On Tuesday, 9 October NHSBT will be joining hundreds of organisations across the globe celebrating Ada Lovelace Day to inspire girls and young women into Science Technology Engineering and Math (STEM) study and careers.
Ada Lovelace was born in 1815 from the disastrous marriage that ended the same year, between the romantic poet George Byron and Baroness Annabella Milbanke. Annabella ensured from an early age that Ada, like herself, had a thorough education, virtually unheard of for a girl of that time, emphasising mathematics as a means to rid Ada of her father’s romantic, poetic tendencies, which she regarded as a product of his ‘lunacy’.
Ada grew up highly educated, inheriting her mother’s incredible intellect and her father’s legendary creativity. She was fascinated by the rapidly developing technology that was advancing the industrial revolution. Ada foresaw the ways in which the early mathematical machinery, the ‘Difference Engine’, created by her close friend and collaborator Charles Babbage, could be used to compute more than numbers, such as letters and musical notations and, in 1840, published the first-ever computational programme.
Unfortunately, women of her day were generally regarded as intellectually inferior and her work was, for the most part, ignored. Had her work been taken more seriously, the advance of computer science could have started a century earlier and who knows what impact that would have had on our lives today.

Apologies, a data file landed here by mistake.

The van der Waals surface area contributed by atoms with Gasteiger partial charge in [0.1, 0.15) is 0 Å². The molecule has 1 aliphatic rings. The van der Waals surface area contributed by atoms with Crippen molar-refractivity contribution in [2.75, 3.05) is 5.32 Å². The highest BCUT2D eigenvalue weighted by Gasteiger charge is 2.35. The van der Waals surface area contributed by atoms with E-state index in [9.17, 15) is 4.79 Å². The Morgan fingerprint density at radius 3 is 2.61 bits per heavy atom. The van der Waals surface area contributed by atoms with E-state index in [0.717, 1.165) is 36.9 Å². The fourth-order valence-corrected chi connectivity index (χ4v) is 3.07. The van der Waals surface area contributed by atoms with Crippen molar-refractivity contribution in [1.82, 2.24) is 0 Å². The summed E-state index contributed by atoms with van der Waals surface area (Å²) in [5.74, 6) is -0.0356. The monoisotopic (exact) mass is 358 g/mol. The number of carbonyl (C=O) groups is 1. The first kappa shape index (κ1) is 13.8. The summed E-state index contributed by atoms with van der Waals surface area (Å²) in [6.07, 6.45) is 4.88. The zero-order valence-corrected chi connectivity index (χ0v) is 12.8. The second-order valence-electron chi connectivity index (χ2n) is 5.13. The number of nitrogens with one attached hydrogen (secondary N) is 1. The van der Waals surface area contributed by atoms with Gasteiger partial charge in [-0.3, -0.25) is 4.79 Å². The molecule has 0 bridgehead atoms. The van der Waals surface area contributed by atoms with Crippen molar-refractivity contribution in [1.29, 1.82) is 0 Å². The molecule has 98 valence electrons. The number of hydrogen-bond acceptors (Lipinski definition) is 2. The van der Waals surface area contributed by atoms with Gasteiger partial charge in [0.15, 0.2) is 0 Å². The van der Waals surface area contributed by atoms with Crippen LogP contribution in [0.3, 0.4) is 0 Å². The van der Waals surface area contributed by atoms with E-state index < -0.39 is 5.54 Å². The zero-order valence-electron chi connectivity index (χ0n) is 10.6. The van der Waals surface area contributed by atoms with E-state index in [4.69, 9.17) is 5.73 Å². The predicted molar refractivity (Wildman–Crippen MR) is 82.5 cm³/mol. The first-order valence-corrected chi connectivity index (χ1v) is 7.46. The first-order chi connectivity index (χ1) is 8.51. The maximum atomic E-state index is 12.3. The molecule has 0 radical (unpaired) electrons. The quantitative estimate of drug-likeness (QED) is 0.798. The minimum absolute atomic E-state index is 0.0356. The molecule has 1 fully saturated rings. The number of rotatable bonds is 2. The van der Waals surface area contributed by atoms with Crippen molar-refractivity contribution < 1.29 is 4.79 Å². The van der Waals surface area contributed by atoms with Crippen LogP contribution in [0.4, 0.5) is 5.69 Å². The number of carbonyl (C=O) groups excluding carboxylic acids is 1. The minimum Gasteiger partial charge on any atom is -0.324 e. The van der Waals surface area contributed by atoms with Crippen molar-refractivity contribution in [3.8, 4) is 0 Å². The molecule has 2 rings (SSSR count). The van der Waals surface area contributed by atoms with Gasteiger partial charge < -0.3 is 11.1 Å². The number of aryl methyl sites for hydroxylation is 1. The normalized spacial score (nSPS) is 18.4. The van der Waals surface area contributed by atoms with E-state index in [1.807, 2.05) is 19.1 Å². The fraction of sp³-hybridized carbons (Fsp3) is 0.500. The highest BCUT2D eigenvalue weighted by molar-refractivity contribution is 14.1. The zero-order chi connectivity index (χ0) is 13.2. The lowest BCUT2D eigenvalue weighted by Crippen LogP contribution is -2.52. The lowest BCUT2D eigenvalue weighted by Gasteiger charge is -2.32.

We aim to celebrate this year’s event in two ways:
- The first is to invite young women in Bristol and Liverpool to see the many inspirational women and various STEM roles that many young women may not even know exist.
- The second is where YOU can get involved. We are creating a set of online resources and encourage you all to take them into your homes and communities to talk to girls and young women about NHSBT, the inspirational women who work here and what it is they do. There will be videos, bios and profiles as well as further information on Ada and NHSBT, all aimed at the academic key stages up to college/university level.
The Ada Lovelace Day site can be found here.